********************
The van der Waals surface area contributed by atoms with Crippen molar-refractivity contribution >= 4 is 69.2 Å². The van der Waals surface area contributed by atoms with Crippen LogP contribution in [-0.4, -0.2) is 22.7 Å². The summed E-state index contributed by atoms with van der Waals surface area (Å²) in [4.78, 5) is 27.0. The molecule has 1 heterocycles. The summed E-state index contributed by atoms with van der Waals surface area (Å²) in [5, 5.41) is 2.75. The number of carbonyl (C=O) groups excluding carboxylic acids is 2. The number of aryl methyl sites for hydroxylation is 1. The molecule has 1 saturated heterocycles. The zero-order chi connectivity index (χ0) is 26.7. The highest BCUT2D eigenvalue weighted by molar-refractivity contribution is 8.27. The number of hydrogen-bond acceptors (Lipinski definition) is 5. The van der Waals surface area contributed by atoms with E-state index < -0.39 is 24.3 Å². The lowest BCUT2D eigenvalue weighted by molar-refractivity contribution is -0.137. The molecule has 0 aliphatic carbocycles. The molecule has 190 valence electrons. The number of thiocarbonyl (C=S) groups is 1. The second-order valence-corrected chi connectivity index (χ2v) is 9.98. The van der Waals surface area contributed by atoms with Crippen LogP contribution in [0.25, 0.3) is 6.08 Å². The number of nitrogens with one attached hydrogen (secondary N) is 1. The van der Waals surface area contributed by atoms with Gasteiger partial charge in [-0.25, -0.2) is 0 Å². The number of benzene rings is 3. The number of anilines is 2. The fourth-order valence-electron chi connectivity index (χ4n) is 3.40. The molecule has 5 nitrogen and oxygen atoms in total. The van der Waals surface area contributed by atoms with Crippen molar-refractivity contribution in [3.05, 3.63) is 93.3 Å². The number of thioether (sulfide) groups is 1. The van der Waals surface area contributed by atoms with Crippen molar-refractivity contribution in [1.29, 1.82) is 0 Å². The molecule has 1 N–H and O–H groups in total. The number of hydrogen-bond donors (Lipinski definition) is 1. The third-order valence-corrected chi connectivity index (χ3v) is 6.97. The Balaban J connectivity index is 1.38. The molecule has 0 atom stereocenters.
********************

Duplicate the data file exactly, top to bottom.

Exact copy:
The van der Waals surface area contributed by atoms with Crippen molar-refractivity contribution >= 4 is 69.2 Å². The van der Waals surface area contributed by atoms with Crippen LogP contribution in [-0.4, -0.2) is 22.7 Å². The summed E-state index contributed by atoms with van der Waals surface area (Å²) in [4.78, 5) is 27.0. The molecule has 1 heterocycles. The summed E-state index contributed by atoms with van der Waals surface area (Å²) in [5, 5.41) is 2.75. The number of carbonyl (C=O) groups excluding carboxylic acids is 2. The number of aryl methyl sites for hydroxylation is 1. The molecule has 1 saturated heterocycles. The zero-order chi connectivity index (χ0) is 26.7. The highest BCUT2D eigenvalue weighted by molar-refractivity contribution is 8.27. The number of hydrogen-bond acceptors (Lipinski definition) is 5. The van der Waals surface area contributed by atoms with E-state index < -0.39 is 24.3 Å². The lowest BCUT2D eigenvalue weighted by molar-refractivity contribution is -0.137. The molecule has 0 aliphatic carbocycles. The molecule has 190 valence electrons. The number of thiocarbonyl (C=S) groups is 1. The second-order valence-corrected chi connectivity index (χ2v) is 9.98. The van der Waals surface area contributed by atoms with Crippen LogP contribution in [0.25, 0.3) is 6.08 Å². The number of nitrogens with one attached hydrogen (secondary N) is 1. The van der Waals surface area contributed by atoms with Gasteiger partial charge in [-0.25, -0.2) is 0 Å². The number of benzene rings is 3. The number of anilines is 2. The fourth-order valence-electron chi connectivity index (χ4n) is 3.40. The molecule has 5 nitrogen and oxygen atoms in total. The van der Waals surface area contributed by atoms with Crippen molar-refractivity contribution in [3.05, 3.63) is 93.3 Å². The number of thioether (sulfide) groups is 1. The van der Waals surface area contributed by atoms with Crippen molar-refractivity contribution in [1.29, 1.82) is 0 Å². The molecule has 1 N–H and O–H groups in total. The number of hydrogen-bond donors (Lipinski definition) is 1. The third-order valence-corrected chi connectivity index (χ3v) is 6.97. The Balaban J connectivity index is 1.38. The molecule has 0 atom stereocenters.